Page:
"Least influential of education's most influential information sources."
-- Education Week Research Center
"full of very lively short items and is always on top of the news...He gets extra points for skewering my high school rating system"
-- Jay Mathews, The Washington Post
"a daily dose of information from the education policy world, blended with a shot of attitude and a dash of humor"
-- Education Week
"unexpectedly entertaining"..."tackle[s] a potentially mindfogging subject with cutting clarity... they're reading those mushy, brain-numbing education stories so you don't have to!"
-- Mickey Kaus
"a very smart blog... this is the site to read"
-- Ryan Lizza
"everyone who's anyone reads Eduwonk"
-- Richard Colvin
"designed to cut through the fog and direct specialists and non-specialists alike to the center of the liveliest and most politically relevant debates on the future of our schools"
-- The New Dem Daily
"peppered with smart and witty comments on the education news of the day"
-- Education Gadfly
"don't hate Eduwonk cuz it's so good"
-- Alexander Russo, This Week In Education
"the morning's first stop for education bomb-throwers everywhere"
-- Mike Antonucci, Intercepts
"…the big dog on the ed policy blog-ck…"
-- Michele McLaughlin
"I check Eduwonk several times a day, especially since I cut back on caffeine"
-- Joe Williams
"...one of the few bloggers who isn't completely nuts"
-- Mike Petrilli, Thomas B. Fordham Foundation
"I have just three 'go to' websites: The Texas Legislature, Texas Longhorn sports, and Eduwonk"
-- Sandy Kress
"penetrating analysis in a lively style on a wide range of issues"
-- Walt Gardner
-- Education Week's Alyson Klein
-- Susan Ohanian
Smart List: 60 People Shaping the Future of K-12 Education
7 Replies to “You Make The Call!”
That’s a pretty unhinged post on Ed Notes. I wonder why they think anyone will take it seriously.
I’m impressed with your survey. As usual, I found your published comments to be a lot more accurate and helpful than your blog comments. For instance, your survey showed how leaders have to take a balanced approach in leading teachers into reform.
I left my hard copy of your report at school, but as I recall it showed that teacher support for accountability based on standardized tests has declined since 2003. And that should be a reminder that not-ready-for-prime time accountability like NCLB and Bloom/Klein’s approach are counter-productive.
I have one question though. Phi Delta Kappan always issues an excellent survey of attitudes towards education, but rarely do they ask about discipline. Even so, teachers and parents always volunteer major concerns about violence, disorder, and lack of discipline. I love Kappan, but Public Agenda, however, is not primarily an educational insitution and consequently they give us a better picture of educators’ beliefs in regard to discipline.
There is a huge stigma in education about discussing disciplinary consequences and alternative schools. Just raising the issue brings the charge of “low expectations.”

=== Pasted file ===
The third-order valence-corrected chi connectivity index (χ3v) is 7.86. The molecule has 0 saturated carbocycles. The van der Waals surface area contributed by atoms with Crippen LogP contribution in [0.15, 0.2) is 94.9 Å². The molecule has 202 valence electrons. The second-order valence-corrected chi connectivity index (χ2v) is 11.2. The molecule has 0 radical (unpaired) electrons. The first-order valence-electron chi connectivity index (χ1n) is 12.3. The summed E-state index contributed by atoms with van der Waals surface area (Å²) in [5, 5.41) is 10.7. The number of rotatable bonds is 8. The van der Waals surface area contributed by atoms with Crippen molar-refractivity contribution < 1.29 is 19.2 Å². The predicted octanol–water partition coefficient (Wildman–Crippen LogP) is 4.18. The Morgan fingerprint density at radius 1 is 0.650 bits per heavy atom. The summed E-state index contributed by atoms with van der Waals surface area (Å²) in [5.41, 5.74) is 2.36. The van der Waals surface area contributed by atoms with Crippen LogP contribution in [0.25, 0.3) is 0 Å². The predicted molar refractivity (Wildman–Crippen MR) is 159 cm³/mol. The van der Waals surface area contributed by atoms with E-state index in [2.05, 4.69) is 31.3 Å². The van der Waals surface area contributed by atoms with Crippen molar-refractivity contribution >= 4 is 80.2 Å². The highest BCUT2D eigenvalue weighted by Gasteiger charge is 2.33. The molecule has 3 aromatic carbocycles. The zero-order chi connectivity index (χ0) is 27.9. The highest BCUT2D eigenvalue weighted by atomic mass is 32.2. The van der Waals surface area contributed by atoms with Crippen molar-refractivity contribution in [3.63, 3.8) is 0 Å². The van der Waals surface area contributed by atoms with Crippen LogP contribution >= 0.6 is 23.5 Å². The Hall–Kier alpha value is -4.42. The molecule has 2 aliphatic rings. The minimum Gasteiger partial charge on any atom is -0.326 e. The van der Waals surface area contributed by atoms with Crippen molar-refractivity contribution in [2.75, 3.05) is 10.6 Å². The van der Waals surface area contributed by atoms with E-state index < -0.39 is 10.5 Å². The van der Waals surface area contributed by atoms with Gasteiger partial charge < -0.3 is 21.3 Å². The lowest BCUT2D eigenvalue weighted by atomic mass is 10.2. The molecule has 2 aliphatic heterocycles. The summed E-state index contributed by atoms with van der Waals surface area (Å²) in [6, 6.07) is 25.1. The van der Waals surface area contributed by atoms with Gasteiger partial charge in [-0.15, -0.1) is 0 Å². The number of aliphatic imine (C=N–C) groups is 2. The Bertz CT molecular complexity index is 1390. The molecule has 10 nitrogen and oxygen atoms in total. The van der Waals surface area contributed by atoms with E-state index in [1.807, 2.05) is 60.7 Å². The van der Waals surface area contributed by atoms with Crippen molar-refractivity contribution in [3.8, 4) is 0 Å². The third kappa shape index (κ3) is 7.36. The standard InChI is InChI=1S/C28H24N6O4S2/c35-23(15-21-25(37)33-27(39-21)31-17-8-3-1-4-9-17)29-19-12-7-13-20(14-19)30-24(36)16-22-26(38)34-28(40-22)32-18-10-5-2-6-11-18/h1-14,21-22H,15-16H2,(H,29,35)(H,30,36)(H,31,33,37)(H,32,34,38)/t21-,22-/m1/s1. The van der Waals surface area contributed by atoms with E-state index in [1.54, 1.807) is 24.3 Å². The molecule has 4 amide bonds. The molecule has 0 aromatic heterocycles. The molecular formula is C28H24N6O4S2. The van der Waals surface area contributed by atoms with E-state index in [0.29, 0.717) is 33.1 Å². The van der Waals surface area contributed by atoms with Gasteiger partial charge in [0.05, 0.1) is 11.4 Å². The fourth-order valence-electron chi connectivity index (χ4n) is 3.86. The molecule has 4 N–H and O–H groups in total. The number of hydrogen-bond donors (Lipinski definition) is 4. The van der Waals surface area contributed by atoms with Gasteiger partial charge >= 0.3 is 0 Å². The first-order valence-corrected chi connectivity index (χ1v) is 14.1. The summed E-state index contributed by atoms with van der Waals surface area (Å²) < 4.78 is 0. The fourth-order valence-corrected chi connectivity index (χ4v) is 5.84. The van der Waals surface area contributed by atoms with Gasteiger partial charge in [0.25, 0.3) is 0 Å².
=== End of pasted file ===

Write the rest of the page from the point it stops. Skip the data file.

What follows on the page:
So, here’s my question. You reported that NYC teachers did not see the union as a leader in educational reform until they were probed on the issue. Did you either ask or probe about the role of the union in pushing for discipline?
I went to your bio to find out about you.
You’re a writer, a commentator, and a think-tank type, but I can’t find anything about your teaching experience.
Do you care to mention how many years you’ve spent in the classroom?
Just curious. Because the person you called “crazy”, the one who produces “gibberish”, did on or close to 35 years of classroom teaching, I think.
I’m really sorry if I’ve overlooked where you said you taught. I tried really hard to read the biography carefully.
Good Lord, am I tired of this banal argument, and also of the pseudo-snarky method of delivering it.
“Because the person you called “crazy”, the one who produces “gibberish”, did on or close to 35 years of classroom teaching, I think.”
That doubles the tragedy, JW. Or multiplies it by a factor of 35 – not sure which.
I don’t always agree with Mr. Rotherham’s conclusions, but I also don’t give a whit that he may not have taught 2nd grade.
Too bad. You SHOULD be caring that people who claim to be experts on education actually spent enough time the classroom to understand how it all works.
What a little upstart you are!
The tragedy is that educational decisions are being made by corpocrats with agendas.
These conversations with you people are a waste of time. It’s like talking to a cult. And putting your picture up doesn’t make anything you say more credible. I guess growing up in the MySpace era makes you and all the other 20 or 30 somethings think that kind of self-advertisement or self-confirmation adds a kind of legitimacy to what you have to say.
No, JW, I see it as taking responsibility for my comments. You know – that “accountability” thing our particular strain of edu-cult loves so much.
I hope you’re furiously typing a letter to your local hospital – after all, you should be quite concerned if their OB/GYN unit has some male doctors who haven’t themselves carried a baby to term and given birth to it.
You inadvertently just made my point exactly.
Male doctors study medicine for years, intern at it for a couple more, and practice it every day they go to work. They also post their credentials on the walls for the whole world to see.
It’s the patient who carries the baby, and neither you nor I need to know how much education or medical experience she’s had delivering that kid.
All I was wondering was how much experience Mr. Rotherham has had to call himself an expert about classroom teaching.
And PS: I love the term “edu-cult.” I was using educorp and corpocrap, but this one’s great, too.